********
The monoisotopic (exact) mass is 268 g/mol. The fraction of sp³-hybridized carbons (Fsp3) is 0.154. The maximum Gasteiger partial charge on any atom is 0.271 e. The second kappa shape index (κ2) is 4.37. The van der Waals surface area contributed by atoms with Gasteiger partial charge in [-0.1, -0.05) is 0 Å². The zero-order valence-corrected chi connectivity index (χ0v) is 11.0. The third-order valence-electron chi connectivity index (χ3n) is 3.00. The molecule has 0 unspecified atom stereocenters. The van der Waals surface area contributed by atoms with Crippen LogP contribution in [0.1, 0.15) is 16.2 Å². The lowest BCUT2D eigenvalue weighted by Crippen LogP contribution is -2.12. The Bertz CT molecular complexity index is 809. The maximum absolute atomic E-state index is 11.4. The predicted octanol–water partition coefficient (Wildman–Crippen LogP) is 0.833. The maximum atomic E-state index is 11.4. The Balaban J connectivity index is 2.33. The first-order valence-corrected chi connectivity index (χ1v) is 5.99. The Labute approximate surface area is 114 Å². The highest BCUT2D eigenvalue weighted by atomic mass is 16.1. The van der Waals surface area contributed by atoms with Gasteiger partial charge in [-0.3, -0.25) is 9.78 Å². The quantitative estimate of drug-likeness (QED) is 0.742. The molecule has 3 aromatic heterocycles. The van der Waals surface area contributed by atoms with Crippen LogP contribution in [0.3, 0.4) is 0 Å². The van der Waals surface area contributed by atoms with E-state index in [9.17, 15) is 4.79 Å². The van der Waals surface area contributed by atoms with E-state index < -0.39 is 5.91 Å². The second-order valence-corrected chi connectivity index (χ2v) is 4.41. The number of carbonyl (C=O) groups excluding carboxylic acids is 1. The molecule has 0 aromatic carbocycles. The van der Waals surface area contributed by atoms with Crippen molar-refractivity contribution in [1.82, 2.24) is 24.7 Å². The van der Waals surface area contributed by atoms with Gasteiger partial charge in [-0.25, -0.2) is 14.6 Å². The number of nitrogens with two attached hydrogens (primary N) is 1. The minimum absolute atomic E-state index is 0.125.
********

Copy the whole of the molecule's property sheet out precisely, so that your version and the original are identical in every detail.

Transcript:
The monoisotopic (exact) mass is 268 g/mol. The fraction of sp³-hybridized carbons (Fsp3) is 0.154. The maximum Gasteiger partial charge on any atom is 0.271 e. The second kappa shape index (κ2) is 4.37. The van der Waals surface area contributed by atoms with Gasteiger partial charge in [-0.1, -0.05) is 0 Å². The zero-order valence-corrected chi connectivity index (χ0v) is 11.0. The third-order valence-electron chi connectivity index (χ3n) is 3.00. The molecule has 0 unspecified atom stereocenters. The van der Waals surface area contributed by atoms with Crippen LogP contribution in [0.1, 0.15) is 16.2 Å². The lowest BCUT2D eigenvalue weighted by Crippen LogP contribution is -2.12. The Bertz CT molecular complexity index is 809. The maximum absolute atomic E-state index is 11.4. The predicted octanol–water partition coefficient (Wildman–Crippen LogP) is 0.833. The maximum atomic E-state index is 11.4. The Balaban J connectivity index is 2.33. The first-order valence-corrected chi connectivity index (χ1v) is 5.99. The Labute approximate surface area is 114 Å². The highest BCUT2D eigenvalue weighted by atomic mass is 16.1. The van der Waals surface area contributed by atoms with Gasteiger partial charge in [-0.3, -0.25) is 9.78 Å². The quantitative estimate of drug-likeness (QED) is 0.742. The molecule has 3 aromatic heterocycles. The van der Waals surface area contributed by atoms with Crippen LogP contribution in [0.3, 0.4) is 0 Å². The van der Waals surface area contributed by atoms with E-state index in [9.17, 15) is 4.79 Å². The van der Waals surface area contributed by atoms with E-state index < -0.39 is 5.91 Å². The second-order valence-corrected chi connectivity index (χ2v) is 4.41. The number of carbonyl (C=O) groups excluding carboxylic acids is 1. The molecule has 0 aromatic carbocycles. The van der Waals surface area contributed by atoms with Crippen molar-refractivity contribution in [1.82, 2.24) is 24.7 Å². The van der Waals surface area contributed by atoms with Gasteiger partial charge in [-0.25, -0.2) is 14.6 Å². The number of nitrogens with two attached hydrogens (primary N) is 1. The minimum absolute atomic E-state index is 0.125.